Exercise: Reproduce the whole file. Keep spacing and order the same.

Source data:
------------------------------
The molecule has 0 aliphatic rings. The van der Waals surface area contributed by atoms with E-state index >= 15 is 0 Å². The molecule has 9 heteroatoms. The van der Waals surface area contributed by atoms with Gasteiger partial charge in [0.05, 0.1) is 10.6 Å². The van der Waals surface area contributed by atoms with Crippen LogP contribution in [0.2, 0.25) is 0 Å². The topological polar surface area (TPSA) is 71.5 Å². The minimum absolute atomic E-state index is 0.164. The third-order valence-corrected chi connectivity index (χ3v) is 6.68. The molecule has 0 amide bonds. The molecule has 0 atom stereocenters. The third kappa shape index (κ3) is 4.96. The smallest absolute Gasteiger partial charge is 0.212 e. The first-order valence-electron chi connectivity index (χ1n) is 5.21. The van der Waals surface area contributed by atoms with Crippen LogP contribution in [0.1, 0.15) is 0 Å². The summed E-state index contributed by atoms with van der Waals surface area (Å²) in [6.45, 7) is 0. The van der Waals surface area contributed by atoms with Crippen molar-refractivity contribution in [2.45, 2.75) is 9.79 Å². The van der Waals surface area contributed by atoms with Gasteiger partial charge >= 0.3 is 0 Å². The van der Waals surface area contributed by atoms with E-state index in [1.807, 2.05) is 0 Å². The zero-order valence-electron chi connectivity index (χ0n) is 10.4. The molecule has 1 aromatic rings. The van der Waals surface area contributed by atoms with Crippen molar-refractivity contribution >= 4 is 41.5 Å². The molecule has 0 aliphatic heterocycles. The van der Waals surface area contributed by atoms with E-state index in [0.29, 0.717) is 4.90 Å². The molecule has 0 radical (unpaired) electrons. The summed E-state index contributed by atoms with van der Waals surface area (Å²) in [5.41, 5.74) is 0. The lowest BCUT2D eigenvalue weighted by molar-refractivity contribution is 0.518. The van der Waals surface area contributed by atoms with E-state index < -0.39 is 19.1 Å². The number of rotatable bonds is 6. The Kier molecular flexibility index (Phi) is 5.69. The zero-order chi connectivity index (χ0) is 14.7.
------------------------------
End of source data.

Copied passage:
The molecule has 0 aliphatic rings. The van der Waals surface area contributed by atoms with E-state index >= 15 is 0 Å². The molecule has 9 heteroatoms. The van der Waals surface area contributed by atoms with Gasteiger partial charge in [0.05, 0.1) is 10.6 Å². The van der Waals surface area contributed by atoms with Crippen LogP contribution in [0.2, 0.25) is 0 Å². The topological polar surface area (TPSA) is 71.5 Å². The minimum absolute atomic E-state index is 0.164. The third-order valence-corrected chi connectivity index (χ3v) is 6.68. The molecule has 0 amide bonds. The molecule has 0 atom stereocenters. The third kappa shape index (κ3) is 4.96. The smallest absolute Gasteiger partial charge is 0.212 e. The first-order valence-electron chi connectivity index (χ1n) is 5.21. The van der Waals surface area contributed by atoms with Crippen LogP contribution in [0.1, 0.15) is 0 Å². The summed E-state index contributed by atoms with van der Waals surface area (Å²) in [6.45, 7) is 0. The van der Waals surface area contributed by atoms with Crippen molar-refractivity contribution in [2.45, 2.75) is 9.79 Å². The van der Waals surface area contributed by atoms with Gasteiger partial charge >= 0.3 is 0 Å². The van der Waals surface area contributed by atoms with E-state index in [1.807, 2.05) is 0 Å². The zero-order valence-electron chi connectivity index (χ0n) is 10.4. The molecule has 1 aromatic rings. The van der Waals surface area contributed by atoms with Crippen molar-refractivity contribution >= 4 is 41.5 Å². The molecule has 0 aliphatic heterocycles. The van der Waals surface area contributed by atoms with E-state index in [0.29, 0.717) is 4.90 Å². The molecule has 0 radical (unpaired) electrons. The summed E-state index contributed by atoms with van der Waals surface area (Å²) in [5.41, 5.74) is 0. The lowest BCUT2D eigenvalue weighted by molar-refractivity contribution is 0.518. The van der Waals surface area contributed by atoms with E-state index < -0.39 is 19.1 Å². The number of rotatable bonds is 6. The Kier molecular flexibility index (Phi) is 5.69. The zero-order chi connectivity index (χ0) is 14.7.